binding of solute atoms to dislocation
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binding of solute atoms to dislocation by N. F. Fiore

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Published by Pergamon Press in Oxford, New York .
Written in English


  • Atoms.,
  • Dislocations in metals.

Book details:

Edition Notes

Bibliography: p. 132-134.

Statementby N. F. Fiore and C. L. Bauer.
SeriesProgress in materials science,, v. 13, no. 2
ContributionsBauer, Charles Law, joint author.
LC ClassificationsQC1 .P884 vol. 13
The Physical Object
Pagination85-134 p.
Number of Pages134
ID Numbers
Open LibraryOL5609070M
LC Control Number68016588

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Comprised of 10 chapters, the text includes advanced computer modeling and very high-resolution electron microscopy to help readers better understand the structure of atoms close to the core of dislocations. It shows that atomic arrangement has a significant effect on the formation of dislocations and thereby on the properties of solids. On the Interactions of Dislocations and Solute Atoms I93 Suppose that an elastic solid B occupies a cyclic space F, N times connected, which is bounded by a surface S. Let A('), Y = 1,2,3,(N- l), be a set of Cited by: Plots of dS/b against (a) GI 'G-3 bI 3/2 c 1/2 or for interaction between solute atoms and screw dislocations using Fleischer's model and (b) G[ 'G 2 +(15 b) 2 ] 2/3 c 2/3 or for interaction. solute atoms. •Using an edge dislocation in this example, the region above an edge dislocation is in compression. The region below the core is in tension. Solute atoms with dilatational strain fields will interact with these regions to cancel out strain and thus reduce the elastic strain energy.

Introduction of Y as substitutional solute will lead to, locally, strong binding of the basal plane screw dislocation to the Y atom. If one assumes that the final state of the NEB calculation presented in Fig. 6is not interacting with the dislocation, one expects this binding energy to be approximately  eV per Y atom. The solute atoms in that alloy tend to segregate to the stacking faults due to chemical interaction. A simple calculation indicates that the solute atoms segregate to such a high concentration as the stacking fault energy becomes a negative value with considerable magnitude, provided that the concentration of solute atoms is in thermal. The maximum interaction energy is defined as the binding energy between dislocation and solute atom. Taking r =2 b /3 and θ =± π /2 the binding energy is given by () W L = G 2 π 1 + ν 1 − ν Δ V View chapter Purchase book. When solute and solvent atoms differ in size, local stress fields are created. Depending on their relative locations, solute atoms will either attract or repel dislocations in their vicinity.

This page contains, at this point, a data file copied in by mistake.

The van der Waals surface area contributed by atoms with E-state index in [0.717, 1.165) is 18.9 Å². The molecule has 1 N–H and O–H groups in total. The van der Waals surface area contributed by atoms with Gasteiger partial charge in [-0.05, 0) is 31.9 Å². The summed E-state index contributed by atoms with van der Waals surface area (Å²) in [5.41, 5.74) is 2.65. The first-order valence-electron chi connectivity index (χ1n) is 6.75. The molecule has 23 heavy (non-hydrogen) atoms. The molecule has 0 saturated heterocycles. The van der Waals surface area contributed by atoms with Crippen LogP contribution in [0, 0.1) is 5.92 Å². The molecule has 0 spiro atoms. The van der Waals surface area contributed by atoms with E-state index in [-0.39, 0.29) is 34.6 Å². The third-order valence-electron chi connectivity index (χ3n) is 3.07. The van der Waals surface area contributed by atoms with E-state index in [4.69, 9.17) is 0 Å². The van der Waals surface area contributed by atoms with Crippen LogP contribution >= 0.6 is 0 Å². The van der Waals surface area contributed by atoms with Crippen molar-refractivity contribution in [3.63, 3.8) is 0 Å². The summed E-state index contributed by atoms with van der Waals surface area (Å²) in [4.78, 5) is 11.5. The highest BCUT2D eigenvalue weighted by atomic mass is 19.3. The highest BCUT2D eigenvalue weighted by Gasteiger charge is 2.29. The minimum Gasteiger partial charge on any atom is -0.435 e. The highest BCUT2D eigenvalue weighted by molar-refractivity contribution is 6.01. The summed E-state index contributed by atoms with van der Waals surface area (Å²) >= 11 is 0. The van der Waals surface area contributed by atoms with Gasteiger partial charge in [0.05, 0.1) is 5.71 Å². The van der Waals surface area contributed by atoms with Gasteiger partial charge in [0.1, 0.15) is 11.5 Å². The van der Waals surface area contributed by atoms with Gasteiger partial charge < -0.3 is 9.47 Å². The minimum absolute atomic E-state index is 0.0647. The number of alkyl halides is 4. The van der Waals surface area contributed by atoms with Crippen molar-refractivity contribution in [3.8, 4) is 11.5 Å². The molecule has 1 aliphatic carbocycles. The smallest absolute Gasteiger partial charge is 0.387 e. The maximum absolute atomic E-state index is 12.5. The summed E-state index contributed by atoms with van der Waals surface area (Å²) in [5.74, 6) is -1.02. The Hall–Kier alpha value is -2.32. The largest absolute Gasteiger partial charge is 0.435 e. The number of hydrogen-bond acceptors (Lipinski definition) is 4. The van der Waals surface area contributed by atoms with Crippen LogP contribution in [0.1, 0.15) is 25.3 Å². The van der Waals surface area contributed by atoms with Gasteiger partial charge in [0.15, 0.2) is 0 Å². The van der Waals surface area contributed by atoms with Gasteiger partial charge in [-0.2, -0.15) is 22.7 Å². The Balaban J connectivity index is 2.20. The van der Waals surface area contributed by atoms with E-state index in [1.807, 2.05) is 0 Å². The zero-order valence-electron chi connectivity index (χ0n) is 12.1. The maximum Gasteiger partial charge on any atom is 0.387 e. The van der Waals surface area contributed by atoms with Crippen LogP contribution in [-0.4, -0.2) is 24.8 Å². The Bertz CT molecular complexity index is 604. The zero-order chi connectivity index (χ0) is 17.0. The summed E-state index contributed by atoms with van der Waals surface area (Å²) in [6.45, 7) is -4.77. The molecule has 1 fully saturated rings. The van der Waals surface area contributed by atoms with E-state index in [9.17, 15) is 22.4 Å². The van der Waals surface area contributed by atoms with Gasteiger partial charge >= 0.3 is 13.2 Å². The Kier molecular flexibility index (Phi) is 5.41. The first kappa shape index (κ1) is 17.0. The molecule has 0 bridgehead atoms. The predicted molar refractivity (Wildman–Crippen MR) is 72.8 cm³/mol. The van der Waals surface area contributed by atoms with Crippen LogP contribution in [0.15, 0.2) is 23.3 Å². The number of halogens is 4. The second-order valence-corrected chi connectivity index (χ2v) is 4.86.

Equation (2) is modi ed by the presence of solute. Speci cally, when a Re atom is found adjacent to the dislocation line, an extra (binding) energy has to be overcome to nucleate the next kink-pair along that dislocation segment. This is shown in Figure1, where a Re atom is . • Solutes are attracted to dislocations to reduce strain energy of the crystal. • This results in a binding energy between the solutes and the dislocations. • The dislocations must drag the solutes along unless/until they have enough energy to “break free” from the solutes. [Ashby, Shercliff, & Cebon, p. ].   The binding energy of dislocations to solute clusters forming around their cores during static or dynamic ageing was studied in Al–Mg alloys using a chemistry-specific atomistic model. The analysis provides the functional form of the binding energy–cluster size relationship, an expression required in all current models of static and DSA. dislocation core moves to a region with larger local lattice strain (not compensated by impurity). •Greater applied stress is required to initiate and continue plastic deformation than without the impurity. •Requires diffusion of solute atoms and hence T dependent. At high T, interstitial atoms can catch up to dislocations and re-pin them.